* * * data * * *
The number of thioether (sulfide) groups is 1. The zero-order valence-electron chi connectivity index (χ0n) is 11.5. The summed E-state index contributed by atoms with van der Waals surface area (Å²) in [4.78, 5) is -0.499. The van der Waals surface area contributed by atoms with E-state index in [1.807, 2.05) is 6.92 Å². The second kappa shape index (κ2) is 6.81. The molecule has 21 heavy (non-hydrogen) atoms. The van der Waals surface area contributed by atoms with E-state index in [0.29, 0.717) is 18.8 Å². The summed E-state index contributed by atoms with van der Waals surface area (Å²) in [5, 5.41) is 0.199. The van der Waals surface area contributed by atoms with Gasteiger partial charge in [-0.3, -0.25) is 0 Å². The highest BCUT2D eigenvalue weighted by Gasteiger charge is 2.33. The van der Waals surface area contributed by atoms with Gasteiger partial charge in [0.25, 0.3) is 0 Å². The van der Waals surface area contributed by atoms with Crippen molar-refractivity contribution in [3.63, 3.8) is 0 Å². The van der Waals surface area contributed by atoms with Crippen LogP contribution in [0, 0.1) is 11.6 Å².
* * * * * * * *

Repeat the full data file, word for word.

The number of thioether (sulfide) groups is 1. The zero-order valence-electron chi connectivity index (χ0n) is 11.5. The summed E-state index contributed by atoms with van der Waals surface area (Å²) in [4.78, 5) is -0.499. The van der Waals surface area contributed by atoms with E-state index in [1.807, 2.05) is 6.92 Å². The second kappa shape index (κ2) is 6.81. The molecule has 21 heavy (non-hydrogen) atoms. The van der Waals surface area contributed by atoms with E-state index in [0.29, 0.717) is 18.8 Å². The summed E-state index contributed by atoms with van der Waals surface area (Å²) in [5, 5.41) is 0.199. The van der Waals surface area contributed by atoms with Gasteiger partial charge in [-0.3, -0.25) is 0 Å². The highest BCUT2D eigenvalue weighted by Gasteiger charge is 2.33. The van der Waals surface area contributed by atoms with Gasteiger partial charge in [0.25, 0.3) is 0 Å². The van der Waals surface area contributed by atoms with Crippen molar-refractivity contribution in [3.63, 3.8) is 0 Å². The van der Waals surface area contributed by atoms with Crippen LogP contribution in [0, 0.1) is 11.6 Å².